Wednesday 20 September 2017

RTE's 'What Are You Eating?' points out why you really don't need that protein bar

Philip Boucher-Hayes with Dr Sharon Madigan
Philip Boucher-Hayes with Dr Sharon Madigan
Philip Boucher-Hayes with Rob Lipsett
BULKING UP: Protein-based sports nutrition products such as bars, powders and ready-to-drink beverages are set to power ahead over the next five years as body-concious consumers look for convenient options for their protein intake

Sasha Brady

The new series of RTE's What Are You Eating? cuts through the noise of the hype surrounding the current food trends.

Protein bars have soared in popularity over the last 12 months. They're displayed in the most prominent shelves in our local shops and supermarkets now and it's not just weight-lifters and body-builders who are filling their baskets with them, anyone who's looking for a healthy snack seems to be convinced that protein bars are a sound choice. But are they really that healthy?

Philip Boucher-Hayes spoke to one of Ireland's top nutritionists, Dr Sharon Madigan, in the first episode of his new series What Are You Eating? on RTE1 to find out if we really need these protein bars or if they're just another marketing fad.

Dr Madigan explains that eating for health started off at a respectable level of research, designed for athletes and competitors who were looking to increase their muscle mass and improve their physique but over time clever marketeers realised that they could take a niche concept - eating for maximum fitness - and aim it at regular people.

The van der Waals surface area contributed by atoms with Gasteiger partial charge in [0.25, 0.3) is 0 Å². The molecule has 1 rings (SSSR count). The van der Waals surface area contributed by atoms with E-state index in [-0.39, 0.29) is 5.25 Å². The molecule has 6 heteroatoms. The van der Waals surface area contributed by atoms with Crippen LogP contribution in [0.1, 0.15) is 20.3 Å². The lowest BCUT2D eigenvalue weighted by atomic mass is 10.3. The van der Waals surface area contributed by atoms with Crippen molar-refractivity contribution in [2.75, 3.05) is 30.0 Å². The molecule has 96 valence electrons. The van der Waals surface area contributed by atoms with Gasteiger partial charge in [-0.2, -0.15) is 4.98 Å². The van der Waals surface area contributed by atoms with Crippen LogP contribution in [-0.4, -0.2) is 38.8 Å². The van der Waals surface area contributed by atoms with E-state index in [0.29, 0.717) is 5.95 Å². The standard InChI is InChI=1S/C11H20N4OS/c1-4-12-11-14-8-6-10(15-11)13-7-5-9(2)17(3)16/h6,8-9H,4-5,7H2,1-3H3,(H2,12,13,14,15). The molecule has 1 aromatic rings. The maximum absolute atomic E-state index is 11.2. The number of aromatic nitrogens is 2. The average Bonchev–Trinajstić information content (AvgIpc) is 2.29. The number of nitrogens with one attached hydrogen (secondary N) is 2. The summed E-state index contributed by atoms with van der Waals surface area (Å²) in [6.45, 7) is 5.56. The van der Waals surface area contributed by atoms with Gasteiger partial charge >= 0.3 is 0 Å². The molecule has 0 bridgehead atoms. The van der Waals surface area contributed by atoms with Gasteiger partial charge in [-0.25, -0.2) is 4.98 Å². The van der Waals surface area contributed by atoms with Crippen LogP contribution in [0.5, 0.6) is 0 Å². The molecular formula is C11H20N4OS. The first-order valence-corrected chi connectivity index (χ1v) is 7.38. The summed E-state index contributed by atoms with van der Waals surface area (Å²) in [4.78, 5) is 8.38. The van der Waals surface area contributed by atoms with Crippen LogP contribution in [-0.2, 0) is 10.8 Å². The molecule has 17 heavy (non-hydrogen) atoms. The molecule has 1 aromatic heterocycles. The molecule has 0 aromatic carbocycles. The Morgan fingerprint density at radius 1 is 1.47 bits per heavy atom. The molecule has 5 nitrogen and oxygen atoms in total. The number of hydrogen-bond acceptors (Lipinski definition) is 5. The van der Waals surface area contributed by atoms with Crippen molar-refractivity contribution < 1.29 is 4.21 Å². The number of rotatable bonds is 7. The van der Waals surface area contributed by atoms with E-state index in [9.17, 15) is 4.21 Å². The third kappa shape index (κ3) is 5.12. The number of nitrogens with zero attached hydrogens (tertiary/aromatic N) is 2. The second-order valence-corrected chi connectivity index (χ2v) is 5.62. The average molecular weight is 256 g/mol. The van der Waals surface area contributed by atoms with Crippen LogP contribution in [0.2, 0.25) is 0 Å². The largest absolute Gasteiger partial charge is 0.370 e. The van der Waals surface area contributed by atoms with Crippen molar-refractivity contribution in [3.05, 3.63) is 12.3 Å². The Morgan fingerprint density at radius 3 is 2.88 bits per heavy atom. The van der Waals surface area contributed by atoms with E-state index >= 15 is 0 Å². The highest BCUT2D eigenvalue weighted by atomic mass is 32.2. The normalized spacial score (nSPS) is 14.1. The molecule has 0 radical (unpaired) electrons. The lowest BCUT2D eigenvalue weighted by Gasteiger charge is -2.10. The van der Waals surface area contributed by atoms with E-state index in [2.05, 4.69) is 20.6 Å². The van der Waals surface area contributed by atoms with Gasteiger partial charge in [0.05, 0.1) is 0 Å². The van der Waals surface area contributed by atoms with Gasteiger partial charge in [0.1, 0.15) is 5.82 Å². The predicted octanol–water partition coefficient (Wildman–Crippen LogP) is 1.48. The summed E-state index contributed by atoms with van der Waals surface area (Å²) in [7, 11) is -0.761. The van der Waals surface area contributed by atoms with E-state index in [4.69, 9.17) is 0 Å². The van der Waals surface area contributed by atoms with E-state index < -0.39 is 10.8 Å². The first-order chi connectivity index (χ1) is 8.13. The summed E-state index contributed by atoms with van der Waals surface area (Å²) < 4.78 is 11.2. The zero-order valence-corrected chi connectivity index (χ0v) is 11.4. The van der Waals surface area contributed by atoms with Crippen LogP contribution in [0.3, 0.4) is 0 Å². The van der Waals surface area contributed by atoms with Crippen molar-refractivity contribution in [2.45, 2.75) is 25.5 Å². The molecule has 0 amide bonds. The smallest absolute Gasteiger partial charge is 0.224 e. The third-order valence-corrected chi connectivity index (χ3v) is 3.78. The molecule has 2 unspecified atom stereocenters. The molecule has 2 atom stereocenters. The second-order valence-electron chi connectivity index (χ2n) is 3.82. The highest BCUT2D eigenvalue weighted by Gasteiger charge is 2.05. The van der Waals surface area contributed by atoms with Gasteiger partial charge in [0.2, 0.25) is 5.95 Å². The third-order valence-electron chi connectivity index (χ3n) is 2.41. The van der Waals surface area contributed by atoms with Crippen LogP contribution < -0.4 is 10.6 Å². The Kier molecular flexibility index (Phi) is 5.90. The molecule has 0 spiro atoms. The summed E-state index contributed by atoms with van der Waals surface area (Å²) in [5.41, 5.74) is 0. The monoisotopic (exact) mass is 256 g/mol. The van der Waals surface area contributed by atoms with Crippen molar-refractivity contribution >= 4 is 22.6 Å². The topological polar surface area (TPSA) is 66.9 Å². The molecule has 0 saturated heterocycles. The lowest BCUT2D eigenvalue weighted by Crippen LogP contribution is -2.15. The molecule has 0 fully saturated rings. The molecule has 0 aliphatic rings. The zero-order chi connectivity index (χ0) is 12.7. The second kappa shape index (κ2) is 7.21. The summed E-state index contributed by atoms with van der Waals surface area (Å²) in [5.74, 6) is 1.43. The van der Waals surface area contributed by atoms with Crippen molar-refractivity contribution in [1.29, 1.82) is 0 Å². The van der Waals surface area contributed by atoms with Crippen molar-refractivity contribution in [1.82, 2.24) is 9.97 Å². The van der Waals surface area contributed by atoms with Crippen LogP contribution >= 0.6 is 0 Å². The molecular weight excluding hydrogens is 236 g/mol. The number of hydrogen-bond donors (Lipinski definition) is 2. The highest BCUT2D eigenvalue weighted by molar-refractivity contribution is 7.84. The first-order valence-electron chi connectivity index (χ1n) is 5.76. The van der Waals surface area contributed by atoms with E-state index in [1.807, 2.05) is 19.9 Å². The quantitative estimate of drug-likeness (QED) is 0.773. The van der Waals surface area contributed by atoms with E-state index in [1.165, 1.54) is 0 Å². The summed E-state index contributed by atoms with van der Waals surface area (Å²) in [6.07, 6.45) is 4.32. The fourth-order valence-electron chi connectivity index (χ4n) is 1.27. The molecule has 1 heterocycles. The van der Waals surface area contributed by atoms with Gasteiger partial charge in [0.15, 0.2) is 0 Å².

Philip Boucher-Hayes with Rob Lipsett
Philip Boucher-Hayes with Rob Lipsett

Dr Madigan, performance nutritionist for the Irish Olympic boxing team, explained hat protein bars are useful for a “subset of athletes” but you can get just as much protein from three eggs, at a much lower cost. 

"You can buy twelve eggs probably for less than one of these bars. Three eggs will give you 18 grams of protein. For most of us 18-20 grams of protein is enough. For some of the athletes that require 4- and 5,000 calories a day, they are particularly useful... I think we are even talking about a certain subset of athletes as well."

She added: "It is definitely filling the void. At the end of the day, they are a bar. When you go out to buy one of these, what I would suggest to you is you really look at what you are buying. You need to really check your labels.

"Where the message maybe is that it’s reduced sugar or lower in sugar, polyols take that place – xylitol, sorbitol, mannitol, which are the common ones that you would see. They are generally lower in calories than your usual sugars. They are also very, very sweet in taste so, actually, you don’t need to use as much of them, so, that is where their benefit lies."

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